learn-any-languageThat said, I do love to read about languages and the pedagogy of learning and teaching them. If you’re also interested in those topics, you should definitely read Learn Any Language by Janina Klimas.

Unlike some other language books that I ultimately found difficult to implement, I really clicked with Klimas’ approach. She advocates a strategic framework that meshes well with how I think: figure out why you want to learn your target language and what you want to do with it, be realistic about how long it’s going to take you to achieve that level of fluency, and tackle the language in a low tech but high impact way.

Klimas makes strong points about why classroom language instruction often leaves students unable to communicate after several years of study, and offers an alternative path that involves creating your own sets of necessary words and phrases for different situations (you might need a set for talking to a babysitter more than a dialogue on picking up drycleaning, or vice versa), reading, and writing in the target language daily. I think her approach to writing is particularly sound, and I wish I had known these tips when I was floundering gracelessly in my college Russian classes.

Full of helpful, concrete examples and inspiration to learn languages for a variety of applications, Learn Any Language is a great resource that I highly recommend, and will certainly return to for myself and to help the kids.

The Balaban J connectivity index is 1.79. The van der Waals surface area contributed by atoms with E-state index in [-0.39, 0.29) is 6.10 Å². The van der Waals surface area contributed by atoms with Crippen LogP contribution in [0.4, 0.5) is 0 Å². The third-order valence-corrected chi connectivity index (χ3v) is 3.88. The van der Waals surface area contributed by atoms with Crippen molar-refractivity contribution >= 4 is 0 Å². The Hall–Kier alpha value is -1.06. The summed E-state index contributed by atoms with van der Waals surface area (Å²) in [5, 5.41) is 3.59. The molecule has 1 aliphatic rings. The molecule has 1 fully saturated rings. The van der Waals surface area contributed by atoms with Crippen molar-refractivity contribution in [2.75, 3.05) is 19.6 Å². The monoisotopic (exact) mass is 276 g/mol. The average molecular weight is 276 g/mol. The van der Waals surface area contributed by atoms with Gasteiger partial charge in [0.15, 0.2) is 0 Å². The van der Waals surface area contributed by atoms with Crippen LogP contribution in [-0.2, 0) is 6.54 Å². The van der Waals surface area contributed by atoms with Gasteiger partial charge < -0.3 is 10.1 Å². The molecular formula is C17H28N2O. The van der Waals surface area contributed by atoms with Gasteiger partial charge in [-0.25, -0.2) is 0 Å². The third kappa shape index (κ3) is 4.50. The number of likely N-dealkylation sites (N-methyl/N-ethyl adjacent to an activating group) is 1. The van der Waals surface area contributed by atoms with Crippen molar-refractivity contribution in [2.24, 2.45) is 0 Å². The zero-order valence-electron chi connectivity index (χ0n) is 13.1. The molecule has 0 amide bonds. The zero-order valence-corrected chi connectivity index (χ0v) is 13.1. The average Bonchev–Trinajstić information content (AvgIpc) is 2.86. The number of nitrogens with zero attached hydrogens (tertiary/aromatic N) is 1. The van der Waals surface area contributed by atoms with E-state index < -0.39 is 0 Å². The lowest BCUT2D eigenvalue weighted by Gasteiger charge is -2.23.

language-hacking-italianThis fall, the kids and I previewed Benny Lewis’s Language Hacking course. Jack had gotten the bug to learn Italian (possibly fueled by his gustatory preferences, but hey, you have to start somewhere) so we gave it a go. We checked out some Italian picture books and made it through the beginning lessons of the course, but ultimately found it didn’t gel well with our style. That said, the program has some significant strengths that could make it excellent for others. If you’ve read Benny’s book Fluent In Three Months, you’ll remember that he’s big on speaking from day one. So his course emphasizes creating dialogues and mastering key phrases to practice in speaking. You use the phrases to record videos of yourself speaking and share with an online community. That’s far easier and cheaper than other online tutoring options, and could get you into a good groove quickly. Since we try to minimize screen time for the kids and don’t really do a lot of things on the computer for school, the program didn’t line up too well for us, but again, could be excellent for others.

These days, our language notes include Korean, French, Italian, German, and Dutch. We play Latin card games. Hannah and I are slowly working through Visual Latin together. And we dabble on.

Have you chosen one language to focus on for yourself or your family? How did you decide which one to learn?
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Disclosure: I received review copies of both products mentioned in this post in exchange for an honest review. This post also contains affiliate links.

A Little Extra Math For Fun